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Designing homes to conserve energy and use it efficiently, from sources that cause least environmental harm.
Ventilation is required to remove moisture and airborne pollutants from a home to protect the health and comfort of people living there. Ventilation can also be important for temperature control, particularly in summer.
The ventilation rate for houses is often described as the number of air changes per hour (ach). This is how many times a volume of air equal to the house volume has entered and left the house in 1 hour. A healthy ventilation rate is 0.35–0.5 ach. In other words, one third to one half of the volume of air in a house is replaced each hour. Lower than this risks not removing contaminants properly, while higher ventilation rates may require more active space heating.
Houses built in the last few decades of last century typically had infiltration rates around 0.3 ach, with houses built before 1960 having three times this much. These older homes provide the required ventilation just through their ‘air leaky’ construction.
However, houses built after 2000 are typically much more airtight, with closer to 0.2 ach on average.
There is good evidence that New Zealand houses are not effectively ventilated and heated. The 2018 Census recorded 318,891 homes affected by damp, with visible mould larger than an A4 sheet of paper always present in 4.3% (64,536) of homes and sometimes present in 12.6% (188,319).
A careful assessment of BRANZ and other research findings in 2020 prompted a shift in thinking around airtightness and ventilation. BRANZ now recommends that all types of new residential building:
- should be built to an airtightness target of 3 ach @50 Pa. This is an achievable target requiring minimal additional cost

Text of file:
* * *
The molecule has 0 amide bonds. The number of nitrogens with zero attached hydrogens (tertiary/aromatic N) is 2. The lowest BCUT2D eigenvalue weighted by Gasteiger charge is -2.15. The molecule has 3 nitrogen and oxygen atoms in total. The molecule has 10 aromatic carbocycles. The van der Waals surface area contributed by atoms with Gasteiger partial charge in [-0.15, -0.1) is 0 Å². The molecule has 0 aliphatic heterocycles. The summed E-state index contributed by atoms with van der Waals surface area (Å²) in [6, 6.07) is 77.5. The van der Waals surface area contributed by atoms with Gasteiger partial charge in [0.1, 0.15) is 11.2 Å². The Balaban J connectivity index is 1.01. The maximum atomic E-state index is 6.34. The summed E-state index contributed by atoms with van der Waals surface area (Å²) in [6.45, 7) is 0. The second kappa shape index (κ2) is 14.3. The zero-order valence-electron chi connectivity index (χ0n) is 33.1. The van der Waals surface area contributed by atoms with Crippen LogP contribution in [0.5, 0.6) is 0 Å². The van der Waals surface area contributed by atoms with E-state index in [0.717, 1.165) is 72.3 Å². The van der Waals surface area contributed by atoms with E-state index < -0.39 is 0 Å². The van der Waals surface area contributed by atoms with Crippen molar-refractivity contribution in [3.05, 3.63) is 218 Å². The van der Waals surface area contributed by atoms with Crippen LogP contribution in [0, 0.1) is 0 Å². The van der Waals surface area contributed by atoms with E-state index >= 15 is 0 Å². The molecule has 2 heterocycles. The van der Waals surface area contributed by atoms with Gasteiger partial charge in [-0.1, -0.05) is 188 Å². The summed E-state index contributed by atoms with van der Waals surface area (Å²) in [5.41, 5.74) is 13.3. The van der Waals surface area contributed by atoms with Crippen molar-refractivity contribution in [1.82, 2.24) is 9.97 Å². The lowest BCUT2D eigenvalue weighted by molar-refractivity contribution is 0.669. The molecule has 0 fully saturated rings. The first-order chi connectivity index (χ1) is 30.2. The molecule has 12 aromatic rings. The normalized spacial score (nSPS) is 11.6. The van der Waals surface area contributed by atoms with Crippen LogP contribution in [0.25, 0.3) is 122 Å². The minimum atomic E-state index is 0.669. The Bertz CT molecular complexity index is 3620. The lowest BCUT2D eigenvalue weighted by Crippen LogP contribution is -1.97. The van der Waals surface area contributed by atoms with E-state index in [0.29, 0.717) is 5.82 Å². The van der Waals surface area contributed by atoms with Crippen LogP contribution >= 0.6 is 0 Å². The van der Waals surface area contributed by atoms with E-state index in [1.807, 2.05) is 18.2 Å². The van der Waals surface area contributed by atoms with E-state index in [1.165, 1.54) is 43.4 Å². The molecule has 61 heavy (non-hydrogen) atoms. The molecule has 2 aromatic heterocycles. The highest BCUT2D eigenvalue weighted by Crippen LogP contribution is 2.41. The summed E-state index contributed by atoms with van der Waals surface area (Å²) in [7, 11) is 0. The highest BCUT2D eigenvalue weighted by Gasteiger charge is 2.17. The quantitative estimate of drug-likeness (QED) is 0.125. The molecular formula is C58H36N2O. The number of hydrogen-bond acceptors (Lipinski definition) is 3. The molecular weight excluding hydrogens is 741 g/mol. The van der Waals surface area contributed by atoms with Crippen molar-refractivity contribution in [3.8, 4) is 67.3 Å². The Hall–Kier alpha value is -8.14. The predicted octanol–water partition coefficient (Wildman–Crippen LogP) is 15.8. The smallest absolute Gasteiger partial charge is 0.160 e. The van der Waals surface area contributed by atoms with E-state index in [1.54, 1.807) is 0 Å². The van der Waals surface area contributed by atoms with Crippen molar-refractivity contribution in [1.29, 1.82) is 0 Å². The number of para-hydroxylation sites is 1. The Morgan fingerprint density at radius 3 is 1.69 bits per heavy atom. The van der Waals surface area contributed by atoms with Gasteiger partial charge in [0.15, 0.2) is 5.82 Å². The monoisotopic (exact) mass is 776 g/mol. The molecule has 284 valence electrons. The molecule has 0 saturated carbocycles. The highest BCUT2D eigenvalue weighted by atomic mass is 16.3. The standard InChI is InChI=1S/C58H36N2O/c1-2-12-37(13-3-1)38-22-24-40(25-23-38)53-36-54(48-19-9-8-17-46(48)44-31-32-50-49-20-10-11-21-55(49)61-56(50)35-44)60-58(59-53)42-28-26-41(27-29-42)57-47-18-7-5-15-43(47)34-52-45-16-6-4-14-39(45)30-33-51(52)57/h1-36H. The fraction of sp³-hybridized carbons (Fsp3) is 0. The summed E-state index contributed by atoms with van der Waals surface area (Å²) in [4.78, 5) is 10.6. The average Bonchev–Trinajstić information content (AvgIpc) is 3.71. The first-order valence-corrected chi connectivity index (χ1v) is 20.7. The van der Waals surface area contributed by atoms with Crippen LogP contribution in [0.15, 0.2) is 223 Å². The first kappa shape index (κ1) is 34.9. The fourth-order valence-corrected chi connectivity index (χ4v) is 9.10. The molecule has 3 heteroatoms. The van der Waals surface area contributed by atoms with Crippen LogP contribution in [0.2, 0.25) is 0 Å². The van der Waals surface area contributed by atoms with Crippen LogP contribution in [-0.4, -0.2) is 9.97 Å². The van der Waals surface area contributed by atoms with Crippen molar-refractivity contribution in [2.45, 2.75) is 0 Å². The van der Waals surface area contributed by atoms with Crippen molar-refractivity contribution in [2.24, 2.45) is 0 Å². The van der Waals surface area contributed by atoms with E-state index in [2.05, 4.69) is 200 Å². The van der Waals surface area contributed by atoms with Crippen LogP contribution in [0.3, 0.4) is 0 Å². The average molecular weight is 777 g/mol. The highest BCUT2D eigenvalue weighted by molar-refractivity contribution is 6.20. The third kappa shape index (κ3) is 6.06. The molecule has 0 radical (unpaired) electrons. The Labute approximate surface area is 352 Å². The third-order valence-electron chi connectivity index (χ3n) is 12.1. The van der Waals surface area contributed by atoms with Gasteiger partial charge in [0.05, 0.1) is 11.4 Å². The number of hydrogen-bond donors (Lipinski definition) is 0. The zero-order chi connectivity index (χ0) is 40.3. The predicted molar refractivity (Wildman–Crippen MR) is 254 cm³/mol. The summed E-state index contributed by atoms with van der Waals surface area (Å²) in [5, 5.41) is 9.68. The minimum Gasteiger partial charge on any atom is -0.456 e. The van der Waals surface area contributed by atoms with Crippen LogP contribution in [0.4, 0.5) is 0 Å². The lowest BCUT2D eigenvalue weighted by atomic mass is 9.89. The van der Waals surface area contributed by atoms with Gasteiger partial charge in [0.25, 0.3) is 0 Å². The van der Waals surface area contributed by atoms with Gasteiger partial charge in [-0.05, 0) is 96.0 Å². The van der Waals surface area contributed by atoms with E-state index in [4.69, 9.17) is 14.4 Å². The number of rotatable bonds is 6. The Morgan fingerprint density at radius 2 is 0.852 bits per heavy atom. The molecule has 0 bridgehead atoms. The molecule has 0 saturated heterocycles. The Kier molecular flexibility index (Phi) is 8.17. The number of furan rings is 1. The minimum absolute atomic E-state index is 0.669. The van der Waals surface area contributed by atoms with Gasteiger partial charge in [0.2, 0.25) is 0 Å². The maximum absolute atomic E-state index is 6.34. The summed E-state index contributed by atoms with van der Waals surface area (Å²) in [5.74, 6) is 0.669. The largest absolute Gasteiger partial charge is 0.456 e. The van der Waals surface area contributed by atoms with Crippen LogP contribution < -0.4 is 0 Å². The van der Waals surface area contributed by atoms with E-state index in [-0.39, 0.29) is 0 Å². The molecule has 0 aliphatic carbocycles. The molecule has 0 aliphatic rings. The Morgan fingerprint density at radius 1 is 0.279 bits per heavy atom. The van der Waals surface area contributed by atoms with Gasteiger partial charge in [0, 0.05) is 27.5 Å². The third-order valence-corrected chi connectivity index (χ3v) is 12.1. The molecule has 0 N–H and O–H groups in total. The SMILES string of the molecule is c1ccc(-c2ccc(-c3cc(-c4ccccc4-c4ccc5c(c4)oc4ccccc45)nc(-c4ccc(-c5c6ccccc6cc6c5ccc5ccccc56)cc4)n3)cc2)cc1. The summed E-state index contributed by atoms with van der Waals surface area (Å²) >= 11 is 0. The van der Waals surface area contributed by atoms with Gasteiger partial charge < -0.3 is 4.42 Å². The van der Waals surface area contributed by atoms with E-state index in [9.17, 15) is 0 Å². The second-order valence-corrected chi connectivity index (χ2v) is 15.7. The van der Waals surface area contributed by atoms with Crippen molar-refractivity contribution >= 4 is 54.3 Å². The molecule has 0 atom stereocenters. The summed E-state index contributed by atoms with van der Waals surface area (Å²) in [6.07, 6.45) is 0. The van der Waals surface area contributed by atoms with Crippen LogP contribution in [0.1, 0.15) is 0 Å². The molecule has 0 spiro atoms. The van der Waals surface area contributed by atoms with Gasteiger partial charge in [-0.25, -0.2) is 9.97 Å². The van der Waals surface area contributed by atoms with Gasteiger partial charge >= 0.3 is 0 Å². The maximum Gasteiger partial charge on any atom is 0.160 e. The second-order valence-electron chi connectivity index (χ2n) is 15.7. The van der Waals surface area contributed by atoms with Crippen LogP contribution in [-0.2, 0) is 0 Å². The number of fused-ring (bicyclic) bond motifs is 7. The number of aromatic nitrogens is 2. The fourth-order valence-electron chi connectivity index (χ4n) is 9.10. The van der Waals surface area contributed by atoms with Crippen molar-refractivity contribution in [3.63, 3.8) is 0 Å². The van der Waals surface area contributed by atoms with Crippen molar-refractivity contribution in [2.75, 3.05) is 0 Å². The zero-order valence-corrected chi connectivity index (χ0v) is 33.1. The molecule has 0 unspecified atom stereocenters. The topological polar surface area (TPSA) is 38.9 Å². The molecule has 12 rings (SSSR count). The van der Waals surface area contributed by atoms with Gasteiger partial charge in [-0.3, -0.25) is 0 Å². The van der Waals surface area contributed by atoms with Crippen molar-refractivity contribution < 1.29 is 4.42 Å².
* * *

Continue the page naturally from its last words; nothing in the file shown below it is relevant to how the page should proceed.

- should have mechanical ventilation as the default option, with a carefully designed natural ventilation system also an option
An airtightness target of 3 ach @50 Pa would provide a very low average infiltration rate. (The 50 Pascals pressure is chosen for testing because it is far higher than the normal pressure differences naturally generated by wind and temperature, so the influence on the measurement of these background pressures is reduced.)
Current Building Code requirements
Building Code clause G4 Ventilation requires that spaces within buildings have adequate ventilation for their intended use and occupancy, have adequate fresh air, and have means to remove moisture, products of combustion and other airborne contaminants.
Acceptable Solution G4/AS1 provides means of demonstrating compliance, including – for most buildings – that in occupied spaces the net openable area of windows and other openings must be at least 5% of the floor area. G4/AS1 also provides means of compliance for removing moisture and contaminants from kitchens, bathrooms and laundries, and for using active ventilation. In fact, G4/AS1 includes the comment: “Within this acceptable solution, natural ventilation…on its own is not adequate to remove moisture generated from cooktops, showers and baths.”
G4/AS1 was amended in June 2019 with the addition of extractor fans as a compliant way to ventilate bathrooms and kitchens, so that owners can more easily comply with the new Healthy homes standards (see below). The new 4th edition of G4/AS1, effective 27 June 2019, says:
“1.3.3 Spaces in household units and accommodation units that contain cooktops, showers and baths must have mechanical extract fans installed to remove moisture generated by these fixtures. Mechanical extract fans (including associated ducting) must have a flow rate not less than:
- 25 L/s for showers and baths, and
- 50 L/s for cooktops."
Healthy homes standards
The Government introduced active ventilation requirements for rental housing in the healthy homes standards announced in February 2019.
An appropriately sized extractor fan(s) will be required in rooms with a bath or shower or indoor cooktop.
The healthy homes standards will apply to new tenancies from 1 July 2021 and to all rental homes from 1 July 2024.
Air purifiers cannot be used to meet Building Code requirements but can still be useful for people susceptible to health problems where there is an excess of pollutants in the air. The HEPA filters in many purifiers can take out particles as small as 0.3 microns (less than one-hundredth the thickness of a human hair). This means they will trap dust, pollen, pet hair and dander.
Updated: 29 October 2020